Before Plus-X there was Verichrome Pan. The two films have rather similar looks, but if there was a film that defined the look of the mid-century, that is the 1940s through 1950s of the 20th-Century that film is Verichrome Pan. Despite its age and the mid-speed nature of it, the film today remains surprisingly stable, having shot some that had expiry dates of the late 1960s. Designed as a general purpose film for the average consumer who at the time of its release in 1956 had nothing more than a box camera the film had a wide exposure latitude to overcome the disadvantages a boxRead More →

I first came across Retro 400s at Downtown Camera, I had just been on a Toronto Film Shooters meetup and had some time to kill before meeting up with a friend to catch a show at the Dakota Tavern and had the hankering for some street photography. So I picked up a roll and went out and I found a wonderfully sharp, contrasty film that just sings in the low hazy light. Retro 400s is a film that is designed for the hybrid era, with a polyester base that lays flat on a scanner, strong contrast and fine grain it will sign viewed on aRead More →

This previous year I took two chances to visit the lovely historical village of Elora, Ontario in Wellington County. The first trip with my lovely wife in the summer, and a second time on a very dreary Fall day with the Toronto Film Shooters Group. Both trips in addition to shooting plenty of black & white film I shot a roll of colour film each. And in my own typical fashion, that film sat on a self. Now, in my own defense I thought I was going to shoot a lot more slide film this summer than I actually did, so when I realized IRead More →

When in the past I’ve shot 6×7 cameras I’ve found them clunky and unwieldy. Think back to the Mamiya Universal and RB67. Even the Bronica GS-1 which is better than most. None of these cameras had the style and handling of the Pentax 67II. Now the 67II fixes what I would see as problems with the 6×7 and 67. This camera is a traditional 35mm SLR on steroids and worthy of the description. There are some cameras that I have an instant enjoyment of, and this camera certainly ranks among those. Thanks to James Lee for loaning out this beauty. The Dirt Make: Pentax Model:Read More →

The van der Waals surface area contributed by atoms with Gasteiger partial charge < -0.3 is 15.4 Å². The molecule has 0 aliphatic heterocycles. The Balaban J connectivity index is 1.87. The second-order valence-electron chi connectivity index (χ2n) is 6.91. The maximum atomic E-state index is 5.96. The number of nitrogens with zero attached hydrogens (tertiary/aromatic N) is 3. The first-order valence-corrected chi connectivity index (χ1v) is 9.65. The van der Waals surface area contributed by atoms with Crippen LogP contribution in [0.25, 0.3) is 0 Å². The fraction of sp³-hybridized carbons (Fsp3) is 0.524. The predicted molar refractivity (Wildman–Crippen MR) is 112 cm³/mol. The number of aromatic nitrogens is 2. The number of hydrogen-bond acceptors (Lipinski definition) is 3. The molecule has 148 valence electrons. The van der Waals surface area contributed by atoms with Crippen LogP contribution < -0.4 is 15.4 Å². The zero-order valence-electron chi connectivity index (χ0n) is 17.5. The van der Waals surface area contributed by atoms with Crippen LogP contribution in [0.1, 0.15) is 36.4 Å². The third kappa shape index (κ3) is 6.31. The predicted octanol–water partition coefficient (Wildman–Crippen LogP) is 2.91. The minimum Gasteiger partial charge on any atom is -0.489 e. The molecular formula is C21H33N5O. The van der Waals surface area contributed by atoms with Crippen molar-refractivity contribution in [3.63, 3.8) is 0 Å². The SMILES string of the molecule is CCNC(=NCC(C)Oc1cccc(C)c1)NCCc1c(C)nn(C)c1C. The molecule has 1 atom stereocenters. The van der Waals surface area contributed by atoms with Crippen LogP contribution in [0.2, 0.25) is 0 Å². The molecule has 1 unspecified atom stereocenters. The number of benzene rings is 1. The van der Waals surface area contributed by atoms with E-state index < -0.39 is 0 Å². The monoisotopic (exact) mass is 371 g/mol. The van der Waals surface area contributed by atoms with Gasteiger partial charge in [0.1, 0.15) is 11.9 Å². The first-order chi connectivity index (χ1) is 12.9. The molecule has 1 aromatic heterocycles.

A few weekends back I had a chance to visit the lovely village of Elora, Ontario with my beautiful wife who I am grateful loves such adventures on free weekends. The small village is located just northwest of Guelph and offers a little taste of Europe in Ontario. I’ve had the chance to visit Elora twice in the past, once for my 52-Roll project in 2013 and again to go camping with a group of friends in 2015. But I had always planned to go back yet it never seemed to fit into plans. While the Elora gorge is one of the towns biggest draw,Read More →

When it comes to cameras that have seen a lot of action through my life as a photographer, there is currently none as worthy of the title of a constant companion as my Rolleiflex 2.8F. The twin-lens design is not a new one in the camera world, first coming out in the 1880s. But for me, the Rolleiflex has been in my hands shortly after getting into medium format film with a Lubitel 2 first, then a Yashica-12. After being offered a Rolleiflex by a gentleman at my church which belonged to his father and not knowing anything about the camera at that point, IRead More →

Situated high above the rushing waters of the grand river sits the tiny town of Elora Ontario. And in all my time living in the area I’ve never actually visited the small town. But taking advantage of a cold bright Monday morning (we had a long weekend here) I drove the hour or so north to visit the town. I was inspired to visit here after seeing an entry in the recent contest for the Milton Camera club of an old mill on a river. I wanted to see this place for myself. I was plesently surprised I have to say. The local residents whoRead More →

As you may know the human eye can only see a small part of the full light spectrum in the world. This is known as the visible spectrum, and it is what photography works with…mostly. Using special films and filters you can actually photograph in the infrared spectrum. I recently came into possesion of several rolls of Infrared film, sadly not the famous Kodak HIE, but two rolls of Konica IR750, a bunch of (highly sought after) Efke IR820, a roll of (sort of infrared) Ilford SFX200, and bought some Rollei Infrared film. So I purchased a nice Kenko R72 filter big enough to screwRead More →